April 29, 2011
Notable defense of Connecicut's death penalty produced by CJLF
As detailed in this press release, the "Criminal Justice Legal Foundation has released a report examining the death penalty in Connecticut and the claims made by those proposing repeal." Here is more from the press release:
The report, entitled “Mend It, Don’t End It,” examines the cases in which the death penalty has been imposed in the state. All the defendants were clearly guilty, and all the homicides were clearly aggravated. There are no cases where the prosecution’s case for guilt rested on the kinds of evidence that have produced erroneous convictions in other states.
The report also addresses claims that death penalty prosecutions in the state are racially biased and that repeal of the death penalty would result in substantial savings of tax dollars. Both claims are found to be unsupported by solid evidence.
“Capital trials in Connecticut have been remarkably clean,” said the Foundation’s Legal Director Kent Scheidegger. “The only real problem is the extreme and unnecessary delay in review of the cases, and that problem can be readily fixed,” he added.
Claims that the death penalty is imposed discriminatorily against black defendants are refuted by the opponents’ own studies in Connecticut, as in other states. Claimed disparities based on the race of the victim have vanished in most studies when the legitimate factors are properly controlled. The number of cases in Connecticut is too small to do this kind of statistical control, but there is no reason to think that Connecticut is more biased than other states in this regard.
The report notes that an accurate comparison of the expense of retaining the death penalty versus repeal should include the substantial savings when murderers plead guilty to avoid a death sentence and the high cost of providing medical care to older inmates serving life terms. CJLF’s study showed that 19% of murder cases in death penalty states ended with a plea bargain with a life or long sentence, while only 5% of murder cases were resolved this way in states with no death penalty.
The full report, which is relatively brief and reader-friendly, is available at this link.
April 29, 2011 at 12:18 PM | Permalink
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The report is scarcely "notable" for its defense of the death penalty since that is the long advocated policy of CJLF. However, as a contribution to the debate here and elsewhere, it is to be noted certainly. However, such reports deflect from, deliberately, the real question that Legislators and others in the state of Connecticut, and others, should be debating .... namely whether the death penalty can be justified in an age where many other States have long abandoned or suspended the dp, along with similar actions in most other "Western" nations and many more besides. Since public interest in the dp can only be viewed today on the grounds of extreme retribution, and as, apparently, a means of extracting confession (true or false) to avoid the death penalty (plea for LWOP), the fact that Connecticut dp practice is more or less reliable than in other states is irrelevant. Indeed, the enthusiasm for a relatively high plea rate for LWOP demonstrates even more that the death penalty itself is functionally unnecessary in Connecticut and the US today.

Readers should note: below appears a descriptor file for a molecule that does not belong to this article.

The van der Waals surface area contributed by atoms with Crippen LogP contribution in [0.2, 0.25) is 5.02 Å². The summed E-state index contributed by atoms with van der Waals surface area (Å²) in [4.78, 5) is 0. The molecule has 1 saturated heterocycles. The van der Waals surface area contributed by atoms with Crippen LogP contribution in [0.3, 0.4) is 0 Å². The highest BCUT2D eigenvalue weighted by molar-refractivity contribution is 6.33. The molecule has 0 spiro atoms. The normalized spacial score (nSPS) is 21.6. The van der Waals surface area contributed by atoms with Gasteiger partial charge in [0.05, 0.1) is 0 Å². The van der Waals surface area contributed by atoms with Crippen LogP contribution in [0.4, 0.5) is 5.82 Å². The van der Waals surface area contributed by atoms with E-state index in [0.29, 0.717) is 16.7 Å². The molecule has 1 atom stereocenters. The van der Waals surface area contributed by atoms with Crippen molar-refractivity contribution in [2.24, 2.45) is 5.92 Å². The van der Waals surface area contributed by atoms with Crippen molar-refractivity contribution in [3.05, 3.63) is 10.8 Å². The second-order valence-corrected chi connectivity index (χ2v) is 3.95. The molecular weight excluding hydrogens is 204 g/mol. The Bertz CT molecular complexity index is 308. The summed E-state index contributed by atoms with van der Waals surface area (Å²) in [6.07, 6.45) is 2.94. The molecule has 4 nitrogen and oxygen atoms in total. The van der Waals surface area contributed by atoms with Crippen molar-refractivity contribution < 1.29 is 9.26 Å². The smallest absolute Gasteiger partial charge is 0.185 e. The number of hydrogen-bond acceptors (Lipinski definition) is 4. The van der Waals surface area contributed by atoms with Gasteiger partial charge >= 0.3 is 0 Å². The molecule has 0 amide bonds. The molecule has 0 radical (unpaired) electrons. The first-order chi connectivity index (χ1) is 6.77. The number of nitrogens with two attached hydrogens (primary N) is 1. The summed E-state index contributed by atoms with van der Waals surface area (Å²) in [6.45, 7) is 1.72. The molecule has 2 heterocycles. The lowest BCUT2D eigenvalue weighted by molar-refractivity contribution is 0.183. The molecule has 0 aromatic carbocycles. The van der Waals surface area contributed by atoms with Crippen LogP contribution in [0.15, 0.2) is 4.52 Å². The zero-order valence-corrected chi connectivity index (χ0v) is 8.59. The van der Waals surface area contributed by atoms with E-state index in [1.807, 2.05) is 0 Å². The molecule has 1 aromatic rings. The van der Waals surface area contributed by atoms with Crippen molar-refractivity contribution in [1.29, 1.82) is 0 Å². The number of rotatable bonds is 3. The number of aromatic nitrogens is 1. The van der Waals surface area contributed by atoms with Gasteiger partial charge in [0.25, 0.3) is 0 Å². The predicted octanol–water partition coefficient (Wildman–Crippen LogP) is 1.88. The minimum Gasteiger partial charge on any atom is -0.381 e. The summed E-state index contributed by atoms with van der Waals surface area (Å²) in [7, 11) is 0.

Posted by: peter | Apr 29, 2011 1:20:27 PM
What we'd be eating if Kent Scheidegger ran the FDA...
Posted by: Anon | Apr 29, 2011 2:03:57 PM
Anon, where do you come up with such deep and insightful arguments?
Posted by: MikeinCT | Apr 29, 2011 9:35:02 PM
Mike, these guys are so convinced of the moral rectitude of their position that they consider us the targets of snark and derision rather than argument. It's pathetic.
By the way, anon, I noticed how none of you turkeys care to explain how the Pa Supreme Court can be said to have acted unreasonably when it basically followed the Third Circuit in Zettlemoyer. How do you bozos get around Musladin?
Posted by: federalist | Apr 30, 2011 11:58:52 AM
It's not about argument. It's about going ad hominem against opposing commenters precisely when the the ad hominem launchers DON'T HAVE AN ARGUMENT. Anon is the perfect, but hardly the only, example.
If they can't analyse, they can at least spit, and, increasingly, that's what goes on here.
It's too bad, but it's one of the reasons I blog at Crime and Consequences, where ad hominem comments are extremely rare.
Posted by: Bill Otis | May 1, 2011 1:52:25 PM